So it is that many Christians and others, desiring to learn to read Hebrew, consistently complained about the difficulty occasioned by the nekkudot, or points. This occasioned periodic suggestions that the points aren't really necessary, or at least tapped into the existing theological and historical controversies about them.
In 1841 a British minister named William Withers Ewbank identified a further problem and came up with an original solution - his edition of Genesis, called "בראשית · The Book of Genesis, in the original Hebrew without points, but with Stops and Large Initial Letters (edited as an experiment)." That is to say, he felt that the lack of normal (=European) punctuation, as well as the lack of capital letters to indicate proper nouns, made Hebrew more difficult. So his version includes both features. Not only that, he took care to do something which - to my dismay - modern Hebrew never chose to do to this very day: his commas point to the right!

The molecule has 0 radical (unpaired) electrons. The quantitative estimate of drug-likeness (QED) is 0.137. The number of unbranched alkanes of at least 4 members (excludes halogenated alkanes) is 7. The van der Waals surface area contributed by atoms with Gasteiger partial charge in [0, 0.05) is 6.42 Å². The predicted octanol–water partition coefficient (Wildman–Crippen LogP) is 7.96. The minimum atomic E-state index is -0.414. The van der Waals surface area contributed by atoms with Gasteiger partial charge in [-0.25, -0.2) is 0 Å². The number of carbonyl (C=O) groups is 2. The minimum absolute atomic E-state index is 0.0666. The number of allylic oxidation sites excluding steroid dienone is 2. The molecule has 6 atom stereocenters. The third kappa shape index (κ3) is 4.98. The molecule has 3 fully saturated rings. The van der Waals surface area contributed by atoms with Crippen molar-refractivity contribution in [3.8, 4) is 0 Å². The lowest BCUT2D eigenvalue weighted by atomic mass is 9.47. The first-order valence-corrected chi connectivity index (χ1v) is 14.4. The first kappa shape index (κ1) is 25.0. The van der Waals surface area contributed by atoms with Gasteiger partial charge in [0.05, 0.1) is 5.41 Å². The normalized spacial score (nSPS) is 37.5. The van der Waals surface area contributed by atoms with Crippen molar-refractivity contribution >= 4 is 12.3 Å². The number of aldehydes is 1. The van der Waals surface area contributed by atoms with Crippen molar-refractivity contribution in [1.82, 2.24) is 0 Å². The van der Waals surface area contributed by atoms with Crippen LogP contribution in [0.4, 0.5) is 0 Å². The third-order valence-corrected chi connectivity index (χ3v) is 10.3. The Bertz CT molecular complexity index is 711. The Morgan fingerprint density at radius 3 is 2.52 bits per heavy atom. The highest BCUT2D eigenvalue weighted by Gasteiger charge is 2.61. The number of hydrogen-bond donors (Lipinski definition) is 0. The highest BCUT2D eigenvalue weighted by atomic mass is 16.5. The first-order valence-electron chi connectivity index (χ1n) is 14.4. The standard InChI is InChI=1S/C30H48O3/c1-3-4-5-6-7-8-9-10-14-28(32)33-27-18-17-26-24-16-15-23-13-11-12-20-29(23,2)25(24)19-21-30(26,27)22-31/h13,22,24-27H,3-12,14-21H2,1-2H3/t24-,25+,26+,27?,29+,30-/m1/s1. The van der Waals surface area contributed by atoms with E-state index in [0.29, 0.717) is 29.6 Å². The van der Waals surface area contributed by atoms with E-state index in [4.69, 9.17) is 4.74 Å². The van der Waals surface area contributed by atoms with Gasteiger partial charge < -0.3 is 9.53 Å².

Take a look at the question marks in the story of Cain and Abel: